You know sometimes you hear something or see something and it makes you think, ‘Christ, women are just amazing.’ Whether it’s an evening drawn long into night spent in the company of a group of hilarious women, or a single wise voice of wit talking about her experience, sometimes I am suddenly aware that being a woman is definitely something distinct, and it can be brilliant. First listening to ‘Strangers’, I felt that.
Not to mislead you. ‘Strangers’ is not a podcast solely about women or for women. It’s a podcast that describes itself as ‘featuring true stories about people we meet, the heartbreaks we suffer, the kindnesses we encounter, and those frightful moments when we discover that WE aren’t even who we thought we were…’ In that, it’s universal. The ‘women are frigging brilliant’ thought was born of listening to the soft, wise, kind voice of Lea Thau, the creator and host of ‘Strangers’. Having also been an Executive and Creative Director of ‘The Moth’, and Creator of ‘The Moth Podcast’, it feels like she’s a Founding Father or Mother Earth of the storytelling podcast movement.
The thing I love most about ‘Strangers’ is Thau’s voice. It’s husky and soft, nuanced and thoughtful, kind and curious, and always reaching out and hunting for the strange ways people behave, and questioning why that might be.
In listening to her, her interviews and conversations, I felt like I most wanted to be in warm twilight, on the shore of some beautiful village, with a huge glass of wine, feet in thick socks, listening to her talk back and forth with someone incredibly interesting. Listening to ‘Strangers is like the comfort of hearing your parents talk, the grown up conversation and laughter, floating up from the rooms below as you lie curled up in soft pyjamas, clean and safe and listening. I think it’s the kindness of Thau, and the self-reflection of herself and her interviewees that gives this feeling.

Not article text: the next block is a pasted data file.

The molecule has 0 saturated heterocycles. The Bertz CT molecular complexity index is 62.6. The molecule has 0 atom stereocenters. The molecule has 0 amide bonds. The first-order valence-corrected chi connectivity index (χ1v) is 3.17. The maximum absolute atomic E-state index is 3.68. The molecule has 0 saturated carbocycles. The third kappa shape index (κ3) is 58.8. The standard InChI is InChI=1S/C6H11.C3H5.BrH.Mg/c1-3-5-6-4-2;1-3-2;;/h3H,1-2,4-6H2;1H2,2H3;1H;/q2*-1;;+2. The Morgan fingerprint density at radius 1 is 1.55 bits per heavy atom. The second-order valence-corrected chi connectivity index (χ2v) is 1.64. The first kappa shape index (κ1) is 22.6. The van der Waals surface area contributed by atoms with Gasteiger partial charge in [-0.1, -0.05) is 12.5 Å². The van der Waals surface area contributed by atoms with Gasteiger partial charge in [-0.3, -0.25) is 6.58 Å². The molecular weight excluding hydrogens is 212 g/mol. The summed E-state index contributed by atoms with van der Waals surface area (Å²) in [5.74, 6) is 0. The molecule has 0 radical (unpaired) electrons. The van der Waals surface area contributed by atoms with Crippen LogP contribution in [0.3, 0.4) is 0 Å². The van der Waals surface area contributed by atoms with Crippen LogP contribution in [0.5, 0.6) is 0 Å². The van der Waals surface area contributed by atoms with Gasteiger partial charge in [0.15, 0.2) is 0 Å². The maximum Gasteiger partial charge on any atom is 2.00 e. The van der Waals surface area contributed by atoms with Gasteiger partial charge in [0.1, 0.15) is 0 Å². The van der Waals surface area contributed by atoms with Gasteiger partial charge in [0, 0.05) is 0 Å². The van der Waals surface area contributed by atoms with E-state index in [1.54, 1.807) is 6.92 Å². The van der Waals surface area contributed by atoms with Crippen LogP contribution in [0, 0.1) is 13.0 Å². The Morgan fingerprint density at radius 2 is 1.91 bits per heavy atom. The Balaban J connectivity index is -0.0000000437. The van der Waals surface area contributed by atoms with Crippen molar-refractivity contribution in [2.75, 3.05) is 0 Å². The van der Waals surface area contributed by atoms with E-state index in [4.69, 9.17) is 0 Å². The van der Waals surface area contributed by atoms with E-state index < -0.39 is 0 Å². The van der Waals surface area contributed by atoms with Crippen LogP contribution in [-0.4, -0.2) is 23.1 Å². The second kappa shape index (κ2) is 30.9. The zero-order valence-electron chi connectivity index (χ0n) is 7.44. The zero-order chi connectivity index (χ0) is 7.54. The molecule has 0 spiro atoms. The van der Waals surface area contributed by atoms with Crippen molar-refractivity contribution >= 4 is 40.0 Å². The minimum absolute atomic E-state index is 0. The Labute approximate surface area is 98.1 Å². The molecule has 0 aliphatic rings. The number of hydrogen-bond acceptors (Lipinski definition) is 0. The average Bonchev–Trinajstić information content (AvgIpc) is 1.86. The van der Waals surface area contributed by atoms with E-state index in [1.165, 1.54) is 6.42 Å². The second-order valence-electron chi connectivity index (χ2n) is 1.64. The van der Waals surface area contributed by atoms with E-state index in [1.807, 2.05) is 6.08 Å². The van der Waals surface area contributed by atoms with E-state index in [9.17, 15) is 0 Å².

Being Danish, but living in the States, Thau is able to examine and point out the absurdities of both the American and European ways of thinking about things. She talks to people about situations they’ve been in, and their reflections on them, from serving twenty years in prison for a murder they didn’t commit, to a married couple re-building their family and relationship after one of them has a stroke.
While I love Thau’s interviews, there’s something particularly strong about Thau’s examination of her own love life. Not only do you have to respect anyone who contacts her previous dates to find out why they didn’t work out, but talks to someone she didn’t want to date about why that might be too. She also discusses the delicate issues of shame, ego, hurt, confusion, self-doubt and public facades that go along with relationships, new and failed. Start with these episodes, those thick socks and a big glass of wine, and I’m convinced you’ll be as hooked on this podcast as I am.